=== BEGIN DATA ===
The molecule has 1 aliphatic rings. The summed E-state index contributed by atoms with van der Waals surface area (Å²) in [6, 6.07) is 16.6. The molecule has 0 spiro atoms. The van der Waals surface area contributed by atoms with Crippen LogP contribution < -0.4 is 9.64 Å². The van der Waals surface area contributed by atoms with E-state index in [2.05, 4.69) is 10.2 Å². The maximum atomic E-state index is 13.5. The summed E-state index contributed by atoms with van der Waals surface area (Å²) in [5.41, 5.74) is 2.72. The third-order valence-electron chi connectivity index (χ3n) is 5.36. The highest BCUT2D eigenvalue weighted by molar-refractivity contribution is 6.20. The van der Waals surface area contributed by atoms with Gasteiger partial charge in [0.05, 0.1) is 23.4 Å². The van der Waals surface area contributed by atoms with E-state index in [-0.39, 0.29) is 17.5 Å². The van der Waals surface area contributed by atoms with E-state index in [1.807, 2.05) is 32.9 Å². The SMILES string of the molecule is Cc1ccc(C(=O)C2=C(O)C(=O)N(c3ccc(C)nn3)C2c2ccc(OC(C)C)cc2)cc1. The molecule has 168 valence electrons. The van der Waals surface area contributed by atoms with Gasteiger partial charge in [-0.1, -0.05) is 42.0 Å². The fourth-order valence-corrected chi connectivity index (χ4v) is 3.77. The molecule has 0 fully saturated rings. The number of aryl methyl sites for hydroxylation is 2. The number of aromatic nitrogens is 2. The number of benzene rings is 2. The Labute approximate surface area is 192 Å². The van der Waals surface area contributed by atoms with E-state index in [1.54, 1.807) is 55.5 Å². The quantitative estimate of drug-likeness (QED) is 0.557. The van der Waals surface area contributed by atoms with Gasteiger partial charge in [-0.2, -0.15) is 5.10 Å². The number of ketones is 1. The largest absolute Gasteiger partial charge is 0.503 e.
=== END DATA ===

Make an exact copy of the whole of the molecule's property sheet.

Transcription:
The molecule has 1 aliphatic rings. The summed E-state index contributed by atoms with van der Waals surface area (Å²) in [6, 6.07) is 16.6. The molecule has 0 spiro atoms. The van der Waals surface area contributed by atoms with Crippen LogP contribution < -0.4 is 9.64 Å². The van der Waals surface area contributed by atoms with E-state index in [2.05, 4.69) is 10.2 Å². The maximum atomic E-state index is 13.5. The summed E-state index contributed by atoms with van der Waals surface area (Å²) in [5.41, 5.74) is 2.72. The third-order valence-electron chi connectivity index (χ3n) is 5.36. The highest BCUT2D eigenvalue weighted by molar-refractivity contribution is 6.20. The van der Waals surface area contributed by atoms with Gasteiger partial charge in [0.05, 0.1) is 23.4 Å². The van der Waals surface area contributed by atoms with E-state index in [-0.39, 0.29) is 17.5 Å². The van der Waals surface area contributed by atoms with E-state index in [1.807, 2.05) is 32.9 Å². The SMILES string of the molecule is Cc1ccc(C(=O)C2=C(O)C(=O)N(c3ccc(C)nn3)C2c2ccc(OC(C)C)cc2)cc1. The molecule has 168 valence electrons. The van der Waals surface area contributed by atoms with Gasteiger partial charge in [-0.1, -0.05) is 42.0 Å². The fourth-order valence-corrected chi connectivity index (χ4v) is 3.77. The molecule has 0 fully saturated rings. The number of aryl methyl sites for hydroxylation is 2. The number of aromatic nitrogens is 2. The number of benzene rings is 2. The Labute approximate surface area is 192 Å². The van der Waals surface area contributed by atoms with E-state index in [1.54, 1.807) is 55.5 Å². The quantitative estimate of drug-likeness (QED) is 0.557. The van der Waals surface area contributed by atoms with Gasteiger partial charge in [-0.2, -0.15) is 5.10 Å². The number of ketones is 1. The largest absolute Gasteiger partial charge is 0.503 e.